Renewables Offer No Bang for Your Megawatt
August 11, 2015
Advocates of renewable energy are touting a new statistic that 70 percent of new electricity generation capacity in the first half of 2015 was renewable. That 70 percent refers to how much energy power plants could produce if they were running at full power all the time, a metric called installed capacity. It does not mean that 70 percent of new energy generated in the first half of 2015 came from renewables, writes Preston Cooper of the Manhattan Institute.
While fossil fuels have maintained roughly the same capacity factor over the last few decades and nuclear power plants have gotten far more efficient, non-hydroelectric renewables have slipped since 1980. Large amounts of new renewable capacity do not always translate into large amounts of new power generation. Capacity factor measures the ratio of the energy a power plant actually produces to how much it could produce if it were running at maximum power all the time. A higher factor indicates that a source of electricity is more likely to reach its full potential.
- Coal-fired power plants reach a capacity factor of 61 percent.
- Natural gas combined-cycle plants hover around 48 percent.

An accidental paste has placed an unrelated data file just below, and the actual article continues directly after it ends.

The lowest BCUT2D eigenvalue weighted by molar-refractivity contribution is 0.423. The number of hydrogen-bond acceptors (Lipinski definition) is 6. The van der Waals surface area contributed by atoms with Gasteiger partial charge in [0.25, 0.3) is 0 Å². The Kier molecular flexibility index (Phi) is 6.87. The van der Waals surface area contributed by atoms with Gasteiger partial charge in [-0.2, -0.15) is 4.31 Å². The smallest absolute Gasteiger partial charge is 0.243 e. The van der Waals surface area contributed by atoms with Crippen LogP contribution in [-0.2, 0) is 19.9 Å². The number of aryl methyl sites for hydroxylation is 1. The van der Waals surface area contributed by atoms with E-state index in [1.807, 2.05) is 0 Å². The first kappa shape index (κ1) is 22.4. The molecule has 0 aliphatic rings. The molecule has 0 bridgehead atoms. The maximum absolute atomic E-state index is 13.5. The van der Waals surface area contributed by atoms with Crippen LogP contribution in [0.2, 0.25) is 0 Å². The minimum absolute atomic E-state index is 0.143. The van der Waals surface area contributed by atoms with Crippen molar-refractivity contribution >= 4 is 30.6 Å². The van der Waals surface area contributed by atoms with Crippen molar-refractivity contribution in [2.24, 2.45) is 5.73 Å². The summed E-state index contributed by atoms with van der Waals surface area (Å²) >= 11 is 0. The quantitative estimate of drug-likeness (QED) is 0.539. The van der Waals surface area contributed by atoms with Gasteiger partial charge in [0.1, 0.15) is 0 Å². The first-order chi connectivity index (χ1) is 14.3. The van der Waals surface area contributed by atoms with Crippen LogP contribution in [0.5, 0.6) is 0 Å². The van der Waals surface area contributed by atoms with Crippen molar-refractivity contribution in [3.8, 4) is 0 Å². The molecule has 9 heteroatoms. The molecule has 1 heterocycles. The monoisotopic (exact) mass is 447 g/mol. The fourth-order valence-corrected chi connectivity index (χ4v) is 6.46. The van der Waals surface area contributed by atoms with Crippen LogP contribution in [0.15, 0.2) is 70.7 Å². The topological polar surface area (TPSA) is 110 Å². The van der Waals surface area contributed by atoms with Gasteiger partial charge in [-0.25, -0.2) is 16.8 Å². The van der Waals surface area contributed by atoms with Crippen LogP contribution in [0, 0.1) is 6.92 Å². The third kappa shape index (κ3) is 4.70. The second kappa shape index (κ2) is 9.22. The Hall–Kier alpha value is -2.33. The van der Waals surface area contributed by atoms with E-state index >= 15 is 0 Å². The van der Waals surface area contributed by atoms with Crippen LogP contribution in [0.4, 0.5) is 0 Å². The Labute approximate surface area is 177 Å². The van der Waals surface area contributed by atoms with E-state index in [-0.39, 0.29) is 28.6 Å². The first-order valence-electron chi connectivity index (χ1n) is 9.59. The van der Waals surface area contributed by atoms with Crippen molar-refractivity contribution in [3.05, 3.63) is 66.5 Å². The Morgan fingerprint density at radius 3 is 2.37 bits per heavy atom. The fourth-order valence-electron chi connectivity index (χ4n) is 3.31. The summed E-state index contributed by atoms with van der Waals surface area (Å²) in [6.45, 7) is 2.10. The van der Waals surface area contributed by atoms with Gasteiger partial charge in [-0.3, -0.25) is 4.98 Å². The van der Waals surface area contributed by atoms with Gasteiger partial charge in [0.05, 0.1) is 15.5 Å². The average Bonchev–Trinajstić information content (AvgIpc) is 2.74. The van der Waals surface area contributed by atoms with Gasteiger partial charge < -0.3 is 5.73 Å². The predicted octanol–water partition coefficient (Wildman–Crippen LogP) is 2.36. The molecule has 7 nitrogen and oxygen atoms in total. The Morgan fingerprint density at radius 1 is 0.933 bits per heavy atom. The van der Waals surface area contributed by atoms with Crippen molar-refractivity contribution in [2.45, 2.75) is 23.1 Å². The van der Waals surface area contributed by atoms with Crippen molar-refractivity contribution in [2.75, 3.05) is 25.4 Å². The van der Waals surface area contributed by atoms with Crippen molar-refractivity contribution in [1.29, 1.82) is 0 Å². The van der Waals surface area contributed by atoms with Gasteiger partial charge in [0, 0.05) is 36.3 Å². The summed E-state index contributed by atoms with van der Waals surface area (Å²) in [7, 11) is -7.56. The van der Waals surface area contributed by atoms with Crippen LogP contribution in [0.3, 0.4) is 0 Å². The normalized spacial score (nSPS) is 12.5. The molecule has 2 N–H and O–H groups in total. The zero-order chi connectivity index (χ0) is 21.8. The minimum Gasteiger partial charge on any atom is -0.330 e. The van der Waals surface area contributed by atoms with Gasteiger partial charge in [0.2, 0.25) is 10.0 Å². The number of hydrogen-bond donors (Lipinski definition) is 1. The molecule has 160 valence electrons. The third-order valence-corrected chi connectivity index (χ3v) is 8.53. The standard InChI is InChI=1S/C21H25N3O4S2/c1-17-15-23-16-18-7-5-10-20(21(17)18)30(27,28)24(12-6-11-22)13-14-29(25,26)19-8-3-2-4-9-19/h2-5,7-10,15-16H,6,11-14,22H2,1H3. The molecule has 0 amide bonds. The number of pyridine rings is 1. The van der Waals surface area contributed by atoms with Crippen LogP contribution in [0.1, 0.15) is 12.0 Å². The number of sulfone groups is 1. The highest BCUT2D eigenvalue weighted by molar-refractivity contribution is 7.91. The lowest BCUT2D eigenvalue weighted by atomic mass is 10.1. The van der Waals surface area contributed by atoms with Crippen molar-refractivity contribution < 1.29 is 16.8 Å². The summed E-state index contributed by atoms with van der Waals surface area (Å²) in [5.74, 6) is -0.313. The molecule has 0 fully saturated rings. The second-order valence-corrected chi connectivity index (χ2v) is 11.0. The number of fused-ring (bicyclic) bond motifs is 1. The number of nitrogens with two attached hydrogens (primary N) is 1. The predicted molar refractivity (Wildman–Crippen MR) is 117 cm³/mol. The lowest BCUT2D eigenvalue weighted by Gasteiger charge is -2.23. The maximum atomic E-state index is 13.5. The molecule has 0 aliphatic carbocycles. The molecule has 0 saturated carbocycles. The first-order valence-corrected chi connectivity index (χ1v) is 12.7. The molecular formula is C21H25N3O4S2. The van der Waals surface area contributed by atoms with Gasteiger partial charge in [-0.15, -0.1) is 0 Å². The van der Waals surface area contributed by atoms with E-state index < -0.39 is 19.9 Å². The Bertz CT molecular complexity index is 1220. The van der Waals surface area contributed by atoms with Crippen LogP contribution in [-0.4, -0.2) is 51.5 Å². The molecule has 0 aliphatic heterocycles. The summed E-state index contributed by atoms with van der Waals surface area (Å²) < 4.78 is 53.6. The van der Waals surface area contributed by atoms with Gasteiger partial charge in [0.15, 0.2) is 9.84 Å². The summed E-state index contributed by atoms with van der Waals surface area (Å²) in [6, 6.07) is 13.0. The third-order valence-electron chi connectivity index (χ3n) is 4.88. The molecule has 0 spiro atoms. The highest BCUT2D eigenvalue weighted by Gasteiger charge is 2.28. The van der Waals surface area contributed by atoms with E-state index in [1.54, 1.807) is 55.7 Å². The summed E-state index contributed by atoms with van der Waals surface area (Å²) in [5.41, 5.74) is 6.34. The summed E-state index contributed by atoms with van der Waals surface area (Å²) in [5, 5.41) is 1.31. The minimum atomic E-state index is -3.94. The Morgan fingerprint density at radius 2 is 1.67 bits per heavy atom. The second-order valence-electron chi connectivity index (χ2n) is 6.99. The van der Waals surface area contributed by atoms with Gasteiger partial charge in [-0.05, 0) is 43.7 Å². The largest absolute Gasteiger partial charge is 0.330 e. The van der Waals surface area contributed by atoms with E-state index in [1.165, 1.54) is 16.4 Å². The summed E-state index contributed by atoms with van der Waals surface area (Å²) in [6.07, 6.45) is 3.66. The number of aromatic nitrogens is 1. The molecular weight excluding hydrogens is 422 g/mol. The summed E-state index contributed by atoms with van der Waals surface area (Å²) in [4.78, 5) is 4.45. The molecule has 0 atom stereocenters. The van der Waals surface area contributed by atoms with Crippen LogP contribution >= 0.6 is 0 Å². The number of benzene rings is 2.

- Nuclear power plants reach a capacity factor of 92 percent.
- Renewables most inefficient: hydroelectric (38 percent), wind (34 percent) and solar photovoltaic (28 percent). The one exception is geothermal, at 69 percent.
Federal policies have encouraged new renewable capacity, however renewables have a low capacity factor because their power sources are dependent on the elements -- the sun does not always shine, and the wind does not always blow. Solar panels will see their energy output spike in the middle of a clear day, but then drop down to zero at night. Renewable energy generation depends on more factors than other energy sources, making it more unreliable.
Source: Preston Cooper, "Renewables Offer No Bang for Your Megawatt," Economic Policies for the 21st Century at the Manhattan Institute, August 4, 2015.
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